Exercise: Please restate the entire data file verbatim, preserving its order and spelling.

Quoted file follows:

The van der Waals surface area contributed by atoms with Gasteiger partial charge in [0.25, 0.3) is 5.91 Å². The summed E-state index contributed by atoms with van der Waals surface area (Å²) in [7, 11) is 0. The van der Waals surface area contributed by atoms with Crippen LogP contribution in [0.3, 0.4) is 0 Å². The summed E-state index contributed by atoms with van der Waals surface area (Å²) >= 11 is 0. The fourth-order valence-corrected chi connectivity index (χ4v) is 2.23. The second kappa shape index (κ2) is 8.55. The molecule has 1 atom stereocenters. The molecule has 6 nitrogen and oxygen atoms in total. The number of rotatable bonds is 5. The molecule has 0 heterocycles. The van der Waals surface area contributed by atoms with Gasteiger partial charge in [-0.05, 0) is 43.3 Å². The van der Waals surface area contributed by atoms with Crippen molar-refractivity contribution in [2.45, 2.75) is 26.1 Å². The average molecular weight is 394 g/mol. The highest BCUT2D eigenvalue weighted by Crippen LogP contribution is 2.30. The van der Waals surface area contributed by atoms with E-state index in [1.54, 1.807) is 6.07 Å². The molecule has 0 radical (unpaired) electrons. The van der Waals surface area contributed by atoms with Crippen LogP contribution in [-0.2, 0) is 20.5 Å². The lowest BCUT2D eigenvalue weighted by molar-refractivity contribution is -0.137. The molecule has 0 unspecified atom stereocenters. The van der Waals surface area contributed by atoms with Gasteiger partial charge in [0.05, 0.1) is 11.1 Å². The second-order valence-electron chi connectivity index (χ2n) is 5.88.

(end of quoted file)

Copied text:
The van der Waals surface area contributed by atoms with Gasteiger partial charge in [0.25, 0.3) is 5.91 Å². The summed E-state index contributed by atoms with van der Waals surface area (Å²) in [7, 11) is 0. The van der Waals surface area contributed by atoms with Crippen LogP contribution in [0.3, 0.4) is 0 Å². The summed E-state index contributed by atoms with van der Waals surface area (Å²) >= 11 is 0. The fourth-order valence-corrected chi connectivity index (χ4v) is 2.23. The second kappa shape index (κ2) is 8.55. The molecule has 1 atom stereocenters. The molecule has 6 nitrogen and oxygen atoms in total. The number of rotatable bonds is 5. The molecule has 0 heterocycles. The van der Waals surface area contributed by atoms with Gasteiger partial charge in [-0.05, 0) is 43.3 Å². The van der Waals surface area contributed by atoms with Crippen molar-refractivity contribution in [2.45, 2.75) is 26.1 Å². The average molecular weight is 394 g/mol. The highest BCUT2D eigenvalue weighted by Crippen LogP contribution is 2.30. The van der Waals surface area contributed by atoms with E-state index in [1.54, 1.807) is 6.07 Å². The molecule has 0 radical (unpaired) electrons. The van der Waals surface area contributed by atoms with Crippen LogP contribution in [-0.2, 0) is 20.5 Å². The lowest BCUT2D eigenvalue weighted by molar-refractivity contribution is -0.137. The molecule has 0 unspecified atom stereocenters. The van der Waals surface area contributed by atoms with Gasteiger partial charge in [0.05, 0.1) is 11.1 Å². The second-order valence-electron chi connectivity index (χ2n) is 5.88.